The United Nations Development Programme (UNDP), United Nations Population Fund (UNFPA), United Nations International Children’s Emergency Fund (UNICEF), World Food Programme (WFP) and World Health Organisation (WHO) have called for a humanitarian ceasefire, along with immediate, unrestricted humanitarian access throughout Gaza to allow humanitarian actors to reach civilians in need, save lives and prevent further human suffering.
According to the UN bodies, flows of humanitarian aid must be at scale and sustained, and allow all Gazans to preserve their dignity.
They further called for safe and sustained access to water, food, health – including sexual and reproductive health – and fuel, which they believe is necessary to enable essential services.
In a statement made available to EnviroNews on Saturday, October 21, 2023, they submitted: “We call for the protection of all civilians and civilian infrastructure in Gaza, including health-care facilities.
“We call for the protection of humanitarian workers in Gaza who are risking their lives in the service of others.
“And we call for the utmost respect of international humanitarian law by all parties.
“Gaza was a desperate humanitarian situation before the most recent hostilities. It is now catastrophic. The world must do more.”
They disclosed that a first, but limited, shipment of life-saving humanitarian supplies from the United Nations and the Egyptian Red Crescent entered Gaza on Saturday on 20 trucks, passing through the Rafah Crossing.
“It will provide an urgently needed lifeline to some of the hundreds of thousands of civilians, mostly women and children, who have been cut off from water, food, medicine, fuel and other essentials. But it is only a small beginning and far from enough. More than 1.6 million people in Gaza are in critical need of humanitarian aid. Children, pregnant women and the elderly remain the most vulnerable. Nearly half of Gaza’s population are children.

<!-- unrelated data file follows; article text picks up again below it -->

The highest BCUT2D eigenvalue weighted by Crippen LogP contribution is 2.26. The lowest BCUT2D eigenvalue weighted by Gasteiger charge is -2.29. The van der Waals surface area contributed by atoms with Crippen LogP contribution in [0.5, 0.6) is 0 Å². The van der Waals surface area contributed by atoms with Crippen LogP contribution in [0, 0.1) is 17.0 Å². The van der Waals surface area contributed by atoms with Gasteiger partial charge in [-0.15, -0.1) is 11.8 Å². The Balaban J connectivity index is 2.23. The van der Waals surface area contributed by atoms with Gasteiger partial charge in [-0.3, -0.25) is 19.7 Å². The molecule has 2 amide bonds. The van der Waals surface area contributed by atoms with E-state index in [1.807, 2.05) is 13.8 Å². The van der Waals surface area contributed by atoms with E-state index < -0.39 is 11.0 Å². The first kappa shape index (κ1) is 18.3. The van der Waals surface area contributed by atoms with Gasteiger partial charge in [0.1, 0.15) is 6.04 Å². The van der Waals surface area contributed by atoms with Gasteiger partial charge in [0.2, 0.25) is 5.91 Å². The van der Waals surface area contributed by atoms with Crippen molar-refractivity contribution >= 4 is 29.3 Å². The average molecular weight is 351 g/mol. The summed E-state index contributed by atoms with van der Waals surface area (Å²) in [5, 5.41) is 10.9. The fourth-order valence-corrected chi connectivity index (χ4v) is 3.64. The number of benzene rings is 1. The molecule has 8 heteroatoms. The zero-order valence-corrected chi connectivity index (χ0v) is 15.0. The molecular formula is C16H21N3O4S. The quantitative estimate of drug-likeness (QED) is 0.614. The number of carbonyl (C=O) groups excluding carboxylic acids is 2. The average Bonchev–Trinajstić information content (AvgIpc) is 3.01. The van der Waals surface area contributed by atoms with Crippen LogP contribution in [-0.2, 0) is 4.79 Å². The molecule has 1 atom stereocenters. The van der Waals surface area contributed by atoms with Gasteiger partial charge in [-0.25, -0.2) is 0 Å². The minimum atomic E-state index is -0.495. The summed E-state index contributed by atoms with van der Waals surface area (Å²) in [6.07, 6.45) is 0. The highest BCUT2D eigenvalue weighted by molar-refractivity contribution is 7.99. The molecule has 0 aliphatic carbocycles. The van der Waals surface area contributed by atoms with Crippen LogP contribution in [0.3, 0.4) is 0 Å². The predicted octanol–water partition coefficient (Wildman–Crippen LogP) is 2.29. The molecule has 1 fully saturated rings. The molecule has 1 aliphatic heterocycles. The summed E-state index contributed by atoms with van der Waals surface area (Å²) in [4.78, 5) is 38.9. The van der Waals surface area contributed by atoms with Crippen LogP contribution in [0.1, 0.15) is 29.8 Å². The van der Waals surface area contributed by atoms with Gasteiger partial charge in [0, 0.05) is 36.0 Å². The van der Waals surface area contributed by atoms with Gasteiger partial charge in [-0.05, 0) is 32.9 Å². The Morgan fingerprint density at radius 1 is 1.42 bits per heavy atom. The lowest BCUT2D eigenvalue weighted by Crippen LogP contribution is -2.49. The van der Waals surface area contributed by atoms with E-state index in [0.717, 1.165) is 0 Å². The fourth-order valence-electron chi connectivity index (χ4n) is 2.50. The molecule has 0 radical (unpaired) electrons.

“With so much civilian infrastructure in Gaza damaged or destroyed in nearly two weeks of constant bombings, including shelters, health facilities, water, sanitation, and electrical systems, time is running out before mortality rates could skyrocket due to disease outbreaks and lack of health-care capacity.
“Hospitals are overwhelmed with casualties. Civilians face mounting challenges in accessing essential food supplies. Health facilities no longer have fuel and are running on small amounts they have secured locally. These are expected to run out in the next day or so. Water production capacity is at 5 per cent of normal levels.
“Pre-positioned humanitarian supplies have already been depleted. Vulnerable people are at greatest risk and children are dying at an alarming rate and being denied their right to protection, food, water and health care.
“Nearly one-third of the population of Palestine was food insecure before this conflict in Gaza. Today stocks in shops are nearly exhausted and bakeries are closing, while tens of thousands of people are displaced and unable to cook or safely purchase food.”
Climate Action Network (CAN), a network of civil society organisations working for climate and social justice, has joined those rallying across the world in solidarity with Palestinian, Israeli and all families who have lost loved ones in the current conflict.
“We stand with those who grieve and fear for their loved ones, and join the call for peace and safety, where the rights of all are respected without distinction.
“We condemn all killing, indiscriminate attacks, civilian hostage taking and arbitrary detention of any civilians. The targeting of civilians could amount to a war crime, no matter who does it,” stated CAN.
The group added: “We join the calls for an immediate ceasefire, respect for international humanitarian and human rights’ law, the provision of humanitarian access and support.
“There can be no peace without justice.
“The end of the occupation of Palestine is a precondition to ensure a sustained and long-lasting solution.”